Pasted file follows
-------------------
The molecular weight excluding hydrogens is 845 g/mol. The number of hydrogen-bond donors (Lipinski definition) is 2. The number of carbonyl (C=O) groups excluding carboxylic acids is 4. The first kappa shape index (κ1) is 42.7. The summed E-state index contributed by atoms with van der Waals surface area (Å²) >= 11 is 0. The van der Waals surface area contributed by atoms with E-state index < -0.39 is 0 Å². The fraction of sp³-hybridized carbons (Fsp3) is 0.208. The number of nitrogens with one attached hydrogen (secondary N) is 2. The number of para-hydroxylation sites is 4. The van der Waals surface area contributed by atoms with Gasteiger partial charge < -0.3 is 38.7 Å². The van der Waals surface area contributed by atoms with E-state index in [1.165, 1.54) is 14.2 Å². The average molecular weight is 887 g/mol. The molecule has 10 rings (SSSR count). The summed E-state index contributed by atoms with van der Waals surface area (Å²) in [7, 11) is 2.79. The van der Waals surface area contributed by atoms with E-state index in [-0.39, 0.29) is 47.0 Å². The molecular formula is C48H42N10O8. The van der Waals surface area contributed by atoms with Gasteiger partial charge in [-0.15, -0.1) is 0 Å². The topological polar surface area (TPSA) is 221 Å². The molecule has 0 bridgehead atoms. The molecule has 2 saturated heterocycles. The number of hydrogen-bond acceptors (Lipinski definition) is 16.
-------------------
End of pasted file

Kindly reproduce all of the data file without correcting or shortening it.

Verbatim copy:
The molecular weight excluding hydrogens is 845 g/mol. The number of hydrogen-bond donors (Lipinski definition) is 2. The number of carbonyl (C=O) groups excluding carboxylic acids is 4. The first kappa shape index (κ1) is 42.7. The summed E-state index contributed by atoms with van der Waals surface area (Å²) >= 11 is 0. The van der Waals surface area contributed by atoms with E-state index < -0.39 is 0 Å². The fraction of sp³-hybridized carbons (Fsp3) is 0.208. The number of nitrogens with one attached hydrogen (secondary N) is 2. The number of para-hydroxylation sites is 4. The van der Waals surface area contributed by atoms with Gasteiger partial charge < -0.3 is 38.7 Å². The van der Waals surface area contributed by atoms with E-state index in [1.165, 1.54) is 14.2 Å². The average molecular weight is 887 g/mol. The molecule has 10 rings (SSSR count). The summed E-state index contributed by atoms with van der Waals surface area (Å²) in [7, 11) is 2.79. The van der Waals surface area contributed by atoms with E-state index in [-0.39, 0.29) is 47.0 Å². The molecular formula is C48H42N10O8. The van der Waals surface area contributed by atoms with Gasteiger partial charge in [-0.15, -0.1) is 0 Å². The topological polar surface area (TPSA) is 221 Å². The molecule has 0 bridgehead atoms. The molecule has 2 saturated heterocycles. The number of hydrogen-bond acceptors (Lipinski definition) is 16.